HBS closed the books on fiscal 2005 with more revenue and lower expenses than expected. Total revenues reached a new high of $331 million, $9 million more than forecast, and operating expenses totaled $307 million, $5 million less than forecast.

A robust global economy and strong demand for management knowledge fueled revenue growth, more than half of which came from two market-sensitive units — Executive Education and Harvard Business School Publishing. Both units have rebounded strongly from the recession four years ago.

Endowment distributions also added to revenue growth, increasing by $6 million to reach a total of $62 million, reflecting gifts to The Campaign for Harvard Business School and another above-average year of investment returns for the School’s endowment. Campaign gifts and endowment funds enable HBS to make critical investments in teaching, research, and MBA fellowships.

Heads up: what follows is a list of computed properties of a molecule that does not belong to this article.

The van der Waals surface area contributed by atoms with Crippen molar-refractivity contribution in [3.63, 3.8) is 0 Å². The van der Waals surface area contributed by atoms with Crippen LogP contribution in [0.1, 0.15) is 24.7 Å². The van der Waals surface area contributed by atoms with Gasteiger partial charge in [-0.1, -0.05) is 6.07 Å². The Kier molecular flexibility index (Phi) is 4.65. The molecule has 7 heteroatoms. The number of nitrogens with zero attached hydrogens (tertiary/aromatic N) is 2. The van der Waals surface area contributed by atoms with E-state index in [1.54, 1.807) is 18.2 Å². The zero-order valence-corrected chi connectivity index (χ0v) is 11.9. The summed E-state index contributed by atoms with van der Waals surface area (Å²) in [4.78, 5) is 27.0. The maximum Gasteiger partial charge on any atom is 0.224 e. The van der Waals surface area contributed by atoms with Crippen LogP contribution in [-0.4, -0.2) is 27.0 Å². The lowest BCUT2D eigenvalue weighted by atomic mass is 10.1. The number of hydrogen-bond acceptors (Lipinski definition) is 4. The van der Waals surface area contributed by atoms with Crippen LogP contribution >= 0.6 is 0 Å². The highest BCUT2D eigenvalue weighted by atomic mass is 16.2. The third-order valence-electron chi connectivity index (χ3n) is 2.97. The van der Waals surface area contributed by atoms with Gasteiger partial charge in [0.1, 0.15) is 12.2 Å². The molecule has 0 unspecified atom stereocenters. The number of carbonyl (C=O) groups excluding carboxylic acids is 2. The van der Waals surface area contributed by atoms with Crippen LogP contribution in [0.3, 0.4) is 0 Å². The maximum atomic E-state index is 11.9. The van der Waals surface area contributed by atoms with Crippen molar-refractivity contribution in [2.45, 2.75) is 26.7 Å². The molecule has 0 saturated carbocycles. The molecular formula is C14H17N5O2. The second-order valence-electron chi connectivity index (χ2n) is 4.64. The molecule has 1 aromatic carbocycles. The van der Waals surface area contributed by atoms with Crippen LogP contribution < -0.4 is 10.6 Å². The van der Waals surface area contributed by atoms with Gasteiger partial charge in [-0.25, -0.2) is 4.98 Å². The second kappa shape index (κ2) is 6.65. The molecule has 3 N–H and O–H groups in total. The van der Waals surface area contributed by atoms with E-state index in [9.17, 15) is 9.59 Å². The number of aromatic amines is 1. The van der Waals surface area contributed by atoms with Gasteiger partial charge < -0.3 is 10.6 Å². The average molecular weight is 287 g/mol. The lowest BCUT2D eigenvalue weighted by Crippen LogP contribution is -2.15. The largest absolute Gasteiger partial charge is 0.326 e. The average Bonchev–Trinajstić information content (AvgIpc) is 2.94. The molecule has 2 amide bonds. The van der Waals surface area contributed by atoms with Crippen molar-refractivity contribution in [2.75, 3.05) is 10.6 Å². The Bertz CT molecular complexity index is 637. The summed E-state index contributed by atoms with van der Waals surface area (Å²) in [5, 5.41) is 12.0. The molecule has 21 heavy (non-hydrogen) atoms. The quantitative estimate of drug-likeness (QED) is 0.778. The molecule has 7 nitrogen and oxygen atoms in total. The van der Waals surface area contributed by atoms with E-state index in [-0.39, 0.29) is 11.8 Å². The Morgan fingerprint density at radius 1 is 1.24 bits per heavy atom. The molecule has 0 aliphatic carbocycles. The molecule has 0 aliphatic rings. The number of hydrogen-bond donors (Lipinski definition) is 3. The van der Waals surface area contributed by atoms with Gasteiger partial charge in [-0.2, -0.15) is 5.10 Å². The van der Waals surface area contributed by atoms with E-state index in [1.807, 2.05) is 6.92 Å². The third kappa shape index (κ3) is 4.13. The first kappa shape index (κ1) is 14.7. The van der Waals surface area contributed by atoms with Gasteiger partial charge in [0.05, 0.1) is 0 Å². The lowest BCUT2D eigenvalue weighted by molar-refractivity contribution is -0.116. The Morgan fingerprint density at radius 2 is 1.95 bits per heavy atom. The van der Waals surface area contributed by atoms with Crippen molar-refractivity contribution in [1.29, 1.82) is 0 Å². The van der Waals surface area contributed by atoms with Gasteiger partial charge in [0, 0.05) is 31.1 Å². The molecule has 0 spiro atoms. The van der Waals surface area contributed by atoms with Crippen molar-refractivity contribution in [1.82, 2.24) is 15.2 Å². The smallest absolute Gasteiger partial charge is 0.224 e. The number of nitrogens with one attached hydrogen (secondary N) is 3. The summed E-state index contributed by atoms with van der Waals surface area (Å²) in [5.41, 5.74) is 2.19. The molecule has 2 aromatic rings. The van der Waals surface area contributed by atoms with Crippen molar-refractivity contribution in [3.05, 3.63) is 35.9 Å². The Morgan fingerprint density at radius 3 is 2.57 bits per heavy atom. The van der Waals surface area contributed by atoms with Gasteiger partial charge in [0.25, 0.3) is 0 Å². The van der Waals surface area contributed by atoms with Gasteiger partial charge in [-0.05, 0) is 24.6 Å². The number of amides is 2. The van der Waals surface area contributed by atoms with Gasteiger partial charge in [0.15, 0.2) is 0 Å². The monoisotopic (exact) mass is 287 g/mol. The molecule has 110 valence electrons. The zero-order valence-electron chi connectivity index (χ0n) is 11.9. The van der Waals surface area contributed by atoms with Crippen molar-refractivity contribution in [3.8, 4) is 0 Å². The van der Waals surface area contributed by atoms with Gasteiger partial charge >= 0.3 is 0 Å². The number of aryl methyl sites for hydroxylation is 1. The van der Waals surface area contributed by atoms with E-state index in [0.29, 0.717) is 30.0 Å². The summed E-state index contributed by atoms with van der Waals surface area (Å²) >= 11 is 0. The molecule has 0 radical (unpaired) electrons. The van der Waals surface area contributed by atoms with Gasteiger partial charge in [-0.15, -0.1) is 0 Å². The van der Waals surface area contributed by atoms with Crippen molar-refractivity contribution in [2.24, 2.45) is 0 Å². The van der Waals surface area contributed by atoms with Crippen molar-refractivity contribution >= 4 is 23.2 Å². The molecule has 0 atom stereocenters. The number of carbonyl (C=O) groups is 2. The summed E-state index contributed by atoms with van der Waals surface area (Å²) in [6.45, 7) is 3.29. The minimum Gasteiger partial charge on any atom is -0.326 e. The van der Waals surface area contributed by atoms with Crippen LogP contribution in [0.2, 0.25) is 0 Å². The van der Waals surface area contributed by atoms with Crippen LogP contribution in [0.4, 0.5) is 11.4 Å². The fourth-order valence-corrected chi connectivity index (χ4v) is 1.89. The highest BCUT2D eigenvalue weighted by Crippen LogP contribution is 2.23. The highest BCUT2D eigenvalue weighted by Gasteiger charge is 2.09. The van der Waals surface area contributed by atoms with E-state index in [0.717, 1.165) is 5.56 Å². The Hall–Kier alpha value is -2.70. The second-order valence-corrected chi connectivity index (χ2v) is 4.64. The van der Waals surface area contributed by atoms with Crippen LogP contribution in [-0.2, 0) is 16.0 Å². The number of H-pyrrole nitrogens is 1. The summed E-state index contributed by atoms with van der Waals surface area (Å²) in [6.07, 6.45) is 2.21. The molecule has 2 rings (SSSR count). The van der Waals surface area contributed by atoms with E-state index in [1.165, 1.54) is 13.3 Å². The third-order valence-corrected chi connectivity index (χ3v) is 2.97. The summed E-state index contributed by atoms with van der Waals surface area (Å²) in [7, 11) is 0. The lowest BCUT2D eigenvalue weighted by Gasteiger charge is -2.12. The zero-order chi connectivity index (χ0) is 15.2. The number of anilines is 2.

On the operating expense side, employee compensation represented more than half of all expenditures, increasing 10 percent to $153 million. This growth reflected a 29.5 percent University-wide increase in employee health-care and pension benefits.

Capital expenses grew 46 percent to $79 million, marking a peak year for investment in facilities. Two major projects accounted for most of the capital outlay: $38 million for restoration and expansion of Baker Library, and $21 million for Aldrich Hall renovations.

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